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Friday Film Review: Away We Go

Away We Go (2009)
Genre: Romance/Drama/Comedy
Grade: B+

Thank you Darlynne for urging me to watch this one otherwise I might not have got around to it for ages. It’s funny, it’s quirky, it’s sad in places but nonetheless hopeful by the end.

Burt Freelander (John Krasinski) and Verona De Tessant (Maya Rudolph) are expecting their first child (hilariously determined during the opening scene). They had moved near Burt’s hippy parents for support after the birth but at month 6, Gloria (Catherine O’Hara) and Jerry Freelander (Jeff Daniels) spring the news that they’re moving to Antwerp for 2 years. So, with no reason to stay in Colorado anymore, Burt and Verona decide to travel to various places where friends and family live to decide where they want to relocate.

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Should it be Phoenix to be near Verona’s old boss, Lily (Allison Janney)? Hmmm, maybe not as Lily is spectacularly crude and loud in public. Or near Verona’s sister Grace (Carmen Egojo) with whom Verona has a wonderfully portrayed relationship? Still not sure, the two head to Madison where Burt’s interviewing for a job and where a childhood friend and her husband live. LN (Maggie Gyllenhaal) and Roderick (Josh Hamilton) are as New Age as you can get. But Verona and Burt are horrified at the lengths to which these two carry their self righteous lifestyle. So, maybe not there.

Montreal, where Burt and Verona learn the heartbreaking loses suffered by their friends who seem to have such a happy family? Or Miami where they comfort Burt’s brother whose wife just left him to be the one to raise their daughter alone? Or is there some other place just waiting for the couple to call home?

Director Sam Mendes manages to capture the essence of each character in short but intense sequences. The only constants throughout the story are Burt and Verona but the secondary cast are fabulous in the allotted time each has. The set and costume designers also do a wonderful job of helping to set the mood and capturing who these people are supposed to be.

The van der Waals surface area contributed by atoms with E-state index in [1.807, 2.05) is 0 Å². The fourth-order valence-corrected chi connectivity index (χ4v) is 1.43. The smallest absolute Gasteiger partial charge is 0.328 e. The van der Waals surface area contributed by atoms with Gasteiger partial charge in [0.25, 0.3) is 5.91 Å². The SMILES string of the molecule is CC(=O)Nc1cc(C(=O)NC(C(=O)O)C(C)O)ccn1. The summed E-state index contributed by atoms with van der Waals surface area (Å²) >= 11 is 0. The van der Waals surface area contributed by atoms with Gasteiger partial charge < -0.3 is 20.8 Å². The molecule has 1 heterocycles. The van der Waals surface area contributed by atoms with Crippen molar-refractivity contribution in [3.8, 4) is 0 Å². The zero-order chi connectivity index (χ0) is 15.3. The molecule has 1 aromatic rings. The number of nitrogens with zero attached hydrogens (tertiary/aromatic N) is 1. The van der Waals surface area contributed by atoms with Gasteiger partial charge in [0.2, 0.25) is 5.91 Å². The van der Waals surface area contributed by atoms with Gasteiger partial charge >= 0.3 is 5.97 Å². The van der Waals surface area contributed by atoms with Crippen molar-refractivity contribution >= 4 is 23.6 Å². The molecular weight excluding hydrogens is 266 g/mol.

The story contains sweet, subtle humor along with laugh out loud moments – such as when Burt takes his revenge, via a stroller, on LN’s cutting comments. But then it’ll switch to the emotional depths of miscarriages without piling on the pathos. Lily is hilariously crass in scenes that’ll make you cringe even as you’re laughing. While Burt’s brother conveys his anger at his departed wife and his worries about being up to the task of raising his daughter alone when he frets about being able to fix her hair. There are a ton of little things, little touches which, gathered into a whole, make me believe in these people – both who they are and in their relationships to each other.

The best relationship, by far, is that of Burt and Verona. Verona obviously loves Burt in spite of his fashion sense and lack of a hairstyle. While Burt is so determined to be the best dad he can – the kind who makes stuff and knows knots and isn’t afraid to raise the baby’s heart rate. He has a line which captured me. “You’re my light, Verona. My sky.” They question themselves and what they’re doing in ways that expectant parents have done for eons. Are we ready? Will we be good parents? They make what promises they can and then agree to live with them. And when the two finally find their Home, it feels right. No, it’s not a place that everyone would love but as these two sit together, gazing into the future it’s perfect and perfect for them.

~Jayne

Another long time reader who read romance novels in her teens, then took a long break before started back again about 15 years ago. She enjoys historical romance/fiction best, likes contemporaries, action- adventure and mysteries, will read suspense if there's no TSTL characters and is currently reading very few paranormals.

4 Comments

  1. Darlynne
    Feb 19, 2010 @ 11:37:25

    Jayne, I’m so glad you enjoyed Away We Go. Initially, I wasn’t sure I cared for either Verona or Burt, even though I’m a huge fan of both Rudolph and Krasinski. Their journey towards home–urban strangers in a strange, new land–definitely won me over, however, and I felt they’d truly found the right place.

    I agree with your “B” rating and haven’t been able to figure out why I can’t give it an “A.” In any event, this is a film I would watch again and I hope your review gives it a wider showing.

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  2. Jennie
    Feb 19, 2010 @ 18:14:04

    I saw this movie in December on DVD and loved it too. Very funny, especially the bits with Alison Janney and Maggie Gyllenhall, but also, as you say, touching. I loved their friends in Montreal – it was like a fairy-tale life but then we saw that there was real pain and imperfection beneath the surface. Great movie.

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  3. Jayne
    Feb 19, 2010 @ 18:49:56

    @Darlynne: I hope more people see it too, Darlynne cause it looks like very few have seen it so far! [G] I’d like to see it again and might end up buying myself a copy of the DVD. Maybe it’s one of those films that gets better each time you watch it.

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  4. Jayne
    Feb 19, 2010 @ 18:56:57

    @Jennie: As I watched it, I wondered, could Janey’s character get any more crass? Then the next sentence out of her mouth would be even worse!

    I really do like the balance of emotions in the film – keeps it from turning into nothing but a bit of fluff entertainment.

    ReplyReply

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